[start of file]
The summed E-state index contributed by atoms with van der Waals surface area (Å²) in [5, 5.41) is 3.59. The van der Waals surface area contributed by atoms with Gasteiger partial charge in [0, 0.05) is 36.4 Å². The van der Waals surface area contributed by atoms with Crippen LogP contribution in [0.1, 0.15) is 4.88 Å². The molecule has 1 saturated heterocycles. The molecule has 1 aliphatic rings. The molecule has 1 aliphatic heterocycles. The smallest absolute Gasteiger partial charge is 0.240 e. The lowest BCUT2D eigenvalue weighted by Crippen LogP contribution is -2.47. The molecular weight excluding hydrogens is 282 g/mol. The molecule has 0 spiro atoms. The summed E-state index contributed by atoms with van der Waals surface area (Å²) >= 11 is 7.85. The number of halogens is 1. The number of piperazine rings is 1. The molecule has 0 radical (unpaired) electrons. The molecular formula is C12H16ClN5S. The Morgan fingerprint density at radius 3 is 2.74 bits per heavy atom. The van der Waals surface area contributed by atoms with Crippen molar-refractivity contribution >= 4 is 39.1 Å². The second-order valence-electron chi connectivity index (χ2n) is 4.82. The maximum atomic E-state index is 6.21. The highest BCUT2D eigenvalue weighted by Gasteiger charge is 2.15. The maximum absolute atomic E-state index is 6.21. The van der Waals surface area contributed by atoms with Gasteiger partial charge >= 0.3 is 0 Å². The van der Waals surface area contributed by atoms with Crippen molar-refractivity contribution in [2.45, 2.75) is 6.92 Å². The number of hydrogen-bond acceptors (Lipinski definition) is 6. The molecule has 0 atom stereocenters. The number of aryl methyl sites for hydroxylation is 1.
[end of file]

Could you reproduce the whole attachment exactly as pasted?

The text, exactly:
The summed E-state index contributed by atoms with van der Waals surface area (Å²) in [5, 5.41) is 3.59. The van der Waals surface area contributed by atoms with Gasteiger partial charge in [0, 0.05) is 36.4 Å². The van der Waals surface area contributed by atoms with Crippen LogP contribution in [0.1, 0.15) is 4.88 Å². The molecule has 1 saturated heterocycles. The molecule has 1 aliphatic rings. The molecule has 1 aliphatic heterocycles. The smallest absolute Gasteiger partial charge is 0.240 e. The lowest BCUT2D eigenvalue weighted by Crippen LogP contribution is -2.47. The molecular weight excluding hydrogens is 282 g/mol. The molecule has 0 spiro atoms. The summed E-state index contributed by atoms with van der Waals surface area (Å²) >= 11 is 7.85. The number of halogens is 1. The number of piperazine rings is 1. The molecule has 0 radical (unpaired) electrons. The molecular formula is C12H16ClN5S. The Morgan fingerprint density at radius 3 is 2.74 bits per heavy atom. The van der Waals surface area contributed by atoms with Crippen molar-refractivity contribution >= 4 is 39.1 Å². The second-order valence-electron chi connectivity index (χ2n) is 4.82. The maximum atomic E-state index is 6.21. The highest BCUT2D eigenvalue weighted by Gasteiger charge is 2.15. The maximum absolute atomic E-state index is 6.21. The van der Waals surface area contributed by atoms with Gasteiger partial charge >= 0.3 is 0 Å². The van der Waals surface area contributed by atoms with Crippen molar-refractivity contribution in [2.45, 2.75) is 6.92 Å². The number of hydrogen-bond acceptors (Lipinski definition) is 6. The molecule has 0 atom stereocenters. The number of aryl methyl sites for hydroxylation is 1.